We love baingan at home in all its shapes and forms. One time I remember really, really wanting that last piece of begun bhaja and ending up promising to take my daughter to the movies in return for her claim. That one piece cost me 750 rupees.
This was part of a platter we ate a couple of days ago.
Baingan/Aubergine, small-medium sized long variety, sliced in half, lengthwise
Chili powder + salt dry mixture (1:2)
Lemon zest (optional)
Feta cheese (optional)
Rub the aubergines with the chili salt mixture. Score them with a knife as in the picture. This looks pretty and helps cook it faster too.
Heat your grill pan to almost smoking hot, brush it with a little oil. Place all the aubergines, scored side down on to the pan
Reduce the heat and wait until the purple color has faded across at least half the height of the aubergine. Add a little more oil if it’s all gone. Don’t try to remove or shift the pieces. Press each one down gently.
When each piece is faded all the way to the top, wait another couple of minutes and remove them from the pan.
Serve hot after squeezing on some lemon juice.
You can use slices of round aubergine too. Remember to score.
Sprinkle on some lemon zest and crumbled feta cheese if you want.
With thicker slices of baingan, you can also sprinkle a little water from time to time and cover the pan to allow for the effects of the hot steam.
I love baingan / aubergine in all its forms – bharta, bhaja, with aloo and all the rest. There is though the fact, that I haven’t seen as many variations in flavour as desired.
Here’s a dish Cherie and I ate for lunch. I made this a few days ago and all three of us thought it was delicious enough to do it again, and this time, note down the recipe, something I’m spectacularly bad at.
This dish is buttery, soft and though delicious, can be a bit bitter due to the kasoori methi and mustard seeds used. If you don’t like it that way, try reducing the amounts of these spices.
1 medium sized Baingan / aubergine, diced
Spice mixture – grind to a coarse texture
1 tbsp Saunf / aniseed
1 tbsp Kasoori methi / dried fenugreek leaves
1 tsp Kali mirch / Black peppercorns, whole
1 tsp Rai / Yellow mustard, whole
3 tbsp Butter
Salt to taste
Half a Lemon, juice
Melt butter in a pan
Saute the spice mixture and a little salt for a bit, until aromatic
Add the diced baingan, mix well, so all the dices are coated with the spice
Reduce flame and cook, covered until the baingan is tender, about 7 – 9 minutes usually.
Check and adjust seasoning, add lemon juice, serve hot with rotis.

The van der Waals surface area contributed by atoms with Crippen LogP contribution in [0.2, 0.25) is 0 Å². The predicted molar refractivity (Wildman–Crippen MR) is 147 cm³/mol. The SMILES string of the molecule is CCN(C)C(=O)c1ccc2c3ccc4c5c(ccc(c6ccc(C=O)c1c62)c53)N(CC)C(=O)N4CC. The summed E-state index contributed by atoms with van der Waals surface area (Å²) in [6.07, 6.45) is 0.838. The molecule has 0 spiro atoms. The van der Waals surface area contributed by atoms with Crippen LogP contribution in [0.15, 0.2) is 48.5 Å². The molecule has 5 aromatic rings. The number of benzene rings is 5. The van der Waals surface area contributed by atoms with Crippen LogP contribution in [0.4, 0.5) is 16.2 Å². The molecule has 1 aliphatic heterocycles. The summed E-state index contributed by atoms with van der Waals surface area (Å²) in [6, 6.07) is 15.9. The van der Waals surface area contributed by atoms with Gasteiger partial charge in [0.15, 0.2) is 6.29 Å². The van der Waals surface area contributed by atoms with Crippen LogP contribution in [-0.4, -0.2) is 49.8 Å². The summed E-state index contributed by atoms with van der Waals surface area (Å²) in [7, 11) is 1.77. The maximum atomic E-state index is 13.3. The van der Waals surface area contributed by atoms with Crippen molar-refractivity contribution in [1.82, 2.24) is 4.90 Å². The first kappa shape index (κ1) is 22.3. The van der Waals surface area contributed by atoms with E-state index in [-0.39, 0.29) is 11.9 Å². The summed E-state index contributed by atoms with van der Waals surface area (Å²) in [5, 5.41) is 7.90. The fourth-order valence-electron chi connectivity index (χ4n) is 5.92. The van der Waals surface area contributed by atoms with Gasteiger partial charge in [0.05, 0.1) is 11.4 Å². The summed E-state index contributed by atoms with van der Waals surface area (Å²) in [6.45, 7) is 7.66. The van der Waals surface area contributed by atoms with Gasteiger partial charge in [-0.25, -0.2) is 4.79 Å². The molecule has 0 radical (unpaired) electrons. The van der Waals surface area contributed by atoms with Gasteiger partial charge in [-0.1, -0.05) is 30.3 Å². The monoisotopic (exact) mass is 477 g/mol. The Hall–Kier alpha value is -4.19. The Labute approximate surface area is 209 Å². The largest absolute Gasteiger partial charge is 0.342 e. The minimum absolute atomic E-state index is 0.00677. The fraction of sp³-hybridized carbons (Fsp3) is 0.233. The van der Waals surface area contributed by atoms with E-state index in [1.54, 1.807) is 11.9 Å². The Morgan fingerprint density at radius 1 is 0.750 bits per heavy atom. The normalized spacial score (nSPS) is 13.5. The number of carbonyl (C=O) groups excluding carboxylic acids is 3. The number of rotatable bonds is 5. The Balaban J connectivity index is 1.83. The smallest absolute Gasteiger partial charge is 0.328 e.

One of the causes of our ill-health is our attachment to the familiar. For example, if we are to eat choley, it must be with greasy, deep fried, refined-flour bhature and so on. And if we are to eat pizza, it must be dripping with cheese and can only have pepperoni, chicken, paneer or mushrooms on it. Also, we tend to believe that so-called healthy ingredients cannot be tasty or be combined with other foods.
This pizza tasted wonderful and a week later, Indu still tells me how much she loved that pizza. Here’s how easy it was to make.
A pizza has a few basic parts.
Depending on how the toppings are prepped and how much moisture is in your sauce, you want them under or over the cheese.
Base: APF flour, instant yeast, salt, water and milk – I tend to throw the lot together, make a nice smooth dough, let it rise for a bit, then knock it back down, roll it out, lay on the sauce, toppings etc. and that’s that. I also use a little more yeast than is usually recommended.
Sauce: Pureed tomatoes, garlic, freshly ground black pepper, dried basil (because I have a tough time finding fresh), onion powder – I add the tomato puree, pepper and basil and onion powder and slowly cook it for a long time, perhaps an hour or so, adding extra water as required. Over time, the sauce develops a wonderfully complex and deep set of flavours. Remember to season it with a bit of salt before taking it off the flame.
Cheese: I use a blend of cheeses if I have a choice or whatever is available. As much as we love our cheese, remember you love food more and food, is more than just cheese. There are so many flavours in play in a well made pizza. Why smother them with a pile of cheese? Experiment with cheeses and blends of different types and see what works for you. Quality over quantity is worth a shot, yes?
Toppings: Our toppings were anchovies, aubergine and spinach. The spinach was blanched in boiling water, drained well and chopped into bite-sized pieces. The aubergine was thinly sliced, sprinkled with salt, left for 20 minutes, washed an drained. The anchovies were fresh, coated with seasoned flour (dried basil, pepper, onion powder, salt) and shallow fried.
To assemble your pizza, just roll out the flour into whatever size or shape you want, smear the sauce over it, the amount depending on how intensely flavoured it is. Don’t go by having a red-red look to your pizza – if the flavours are right, that’s enough sauce. Lay on the toppings. In this case, we chose to put the cheese next and then the toppings on top of the cheese.
The pizza cooked for 20-25 minutes at 180 degrees in a pre-heated oven. The only ingredient that needed cooking, was the base and the aubergine, the rest being pre-cooked.
The outcome was a wonderful pizza with complex flavours and ‘grown-up’ toppings. We drizzled on a glug or so of some good olive oil to complete the dish.
My bases need some more work, though the rest turned out well. If you have a good recipe for the base, please do share.